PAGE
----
Indeed, Swell’s services provide a bridge to three important players in the energy world: Consumers, Utilities, and Financiers.
Customers (especially those in sunny places) have come to love solar, but for grid operators, solar panels alone can be a pain. Solar panels generate energy when the sun shines, but utilities need to “dispatch” energy to consumers regardless of what time it is and whether it’s raining or not.
A VPP like Swell that arranges the financing and installation of a networked battery pack to a home or business helps solar-loving customers by allowing them to be more self-sufficient and even paying them a dividend when they supply power into the grid during peak times.
From the utility perspective, a VPP removes the headaches of variability that consumer solar creates and replaces it with a single virtual asset that has predictable power supply and demand characteristics.
Customers win. Utilities win. Chalk that up as a win-win situation.
That win-win turns into a win-win-win when you consider another important player in the utility world: investors. Swell finances its customer contracts in the capital markets as high-quality assets that collateralize asset-backed securities. This link to the financial markets helps both yield-hungry investors as well as battery buyers (who receive lower interest rates as part of a standardized group than they would individually).
Right now, Swell operates in California and, a few days ago, announced that it had gained approval from the Hawaiian Public Utilities Commission to establish a VPP in Hawaii for Hawaiian Electric. It has other deals in its pipeline, but I’m trying to convince Khan to test the market in the northwest suburbs of Chicago as well — with my house being the first installation.
Another Tesla alum, Blake Richetta is the chairman and CEO of the US branch of battery maker and VPP provider, sonnen. sonnen takes a turn-key approach to providing VPPs as part of new home construction. It partners with large multi-family builders and community developers, such as the Wasatch Group to build VPP functionality into projects from the ground up.
One of its flagship projects is the Soleil Lofts apartment community developed by Wasatch in Herriman, Utah. At Soleil Lofts, each unit comes with a sonnen battery already installed; the complex was designed and outfitted with photovoltaic panels from Auric Solar that feed the battery packs.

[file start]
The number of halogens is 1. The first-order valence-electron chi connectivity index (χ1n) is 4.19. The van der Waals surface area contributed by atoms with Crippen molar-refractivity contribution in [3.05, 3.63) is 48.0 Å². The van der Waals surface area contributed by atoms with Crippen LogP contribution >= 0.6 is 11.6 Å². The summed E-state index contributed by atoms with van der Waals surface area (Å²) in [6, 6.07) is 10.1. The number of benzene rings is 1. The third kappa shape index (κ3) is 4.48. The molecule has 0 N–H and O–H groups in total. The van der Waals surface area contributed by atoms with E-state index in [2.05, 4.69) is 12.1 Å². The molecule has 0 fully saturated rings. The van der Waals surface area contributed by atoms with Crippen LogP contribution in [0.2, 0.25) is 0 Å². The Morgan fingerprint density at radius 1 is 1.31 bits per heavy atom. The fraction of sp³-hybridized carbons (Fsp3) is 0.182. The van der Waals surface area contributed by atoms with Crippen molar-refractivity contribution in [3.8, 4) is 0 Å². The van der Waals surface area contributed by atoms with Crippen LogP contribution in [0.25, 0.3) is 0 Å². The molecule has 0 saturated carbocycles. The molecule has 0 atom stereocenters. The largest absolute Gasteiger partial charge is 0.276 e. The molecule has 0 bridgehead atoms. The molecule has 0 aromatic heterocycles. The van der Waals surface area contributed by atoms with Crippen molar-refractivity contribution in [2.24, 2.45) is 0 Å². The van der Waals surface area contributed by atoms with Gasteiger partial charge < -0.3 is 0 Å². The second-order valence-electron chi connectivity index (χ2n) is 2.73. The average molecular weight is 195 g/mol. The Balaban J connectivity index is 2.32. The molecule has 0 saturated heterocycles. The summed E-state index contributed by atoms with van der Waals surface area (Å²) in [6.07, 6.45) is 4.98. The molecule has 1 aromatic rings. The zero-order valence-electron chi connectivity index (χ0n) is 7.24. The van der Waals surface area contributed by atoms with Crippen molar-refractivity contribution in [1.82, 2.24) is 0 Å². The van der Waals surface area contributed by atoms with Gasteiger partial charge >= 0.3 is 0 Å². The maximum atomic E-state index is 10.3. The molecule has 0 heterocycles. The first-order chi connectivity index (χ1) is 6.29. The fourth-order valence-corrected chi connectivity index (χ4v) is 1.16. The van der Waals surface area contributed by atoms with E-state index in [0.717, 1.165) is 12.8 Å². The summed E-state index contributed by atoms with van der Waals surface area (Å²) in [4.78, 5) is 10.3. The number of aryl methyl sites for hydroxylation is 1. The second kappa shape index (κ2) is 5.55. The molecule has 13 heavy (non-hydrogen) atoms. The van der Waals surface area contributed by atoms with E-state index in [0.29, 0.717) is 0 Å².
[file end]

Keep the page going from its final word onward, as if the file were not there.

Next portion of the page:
For Soleil, sonnen and Wasatch teamed up with Rocky Mountain Power, which manages the total of 12.6 megawatt-hours of solar energy storage held within the 600 individual batteries. Rocky Mountain Power uses Soleil’s excess storage capacity as emergency back-up power, a tool to manage daily peak energy use periods, and as a demand response tool to help balance the available supply with energy demand.
This arrangement has already proved to be value creative for the utility and for the local area. Richetta reports that the utility has been successfully aggregating capacity from the complex’s battery packs to decrease peak period congestion across the grid. Air quality in the area — renown for temperature inversion caused smog — has improved due to reduced demand for fossil fuel-based generation.
This anecdote encapsulates Professor Monti’s vision of a coordinated army of ants — these apartment-level battery packs, none of which are particularly powerful by themselves are working together to do the work the rogue elephant power plant struggles to do.
These innovators — Goodman, Monti, Kristov, Khan, and Richetta — all know what I know, that we must pioneer new ways of generating the massive amounts of energy and the goods and services that energy enables, all without burning more fossilized carbon. The task is an enormous one, but the rewards are similarly huge.
Intelligent investors take note.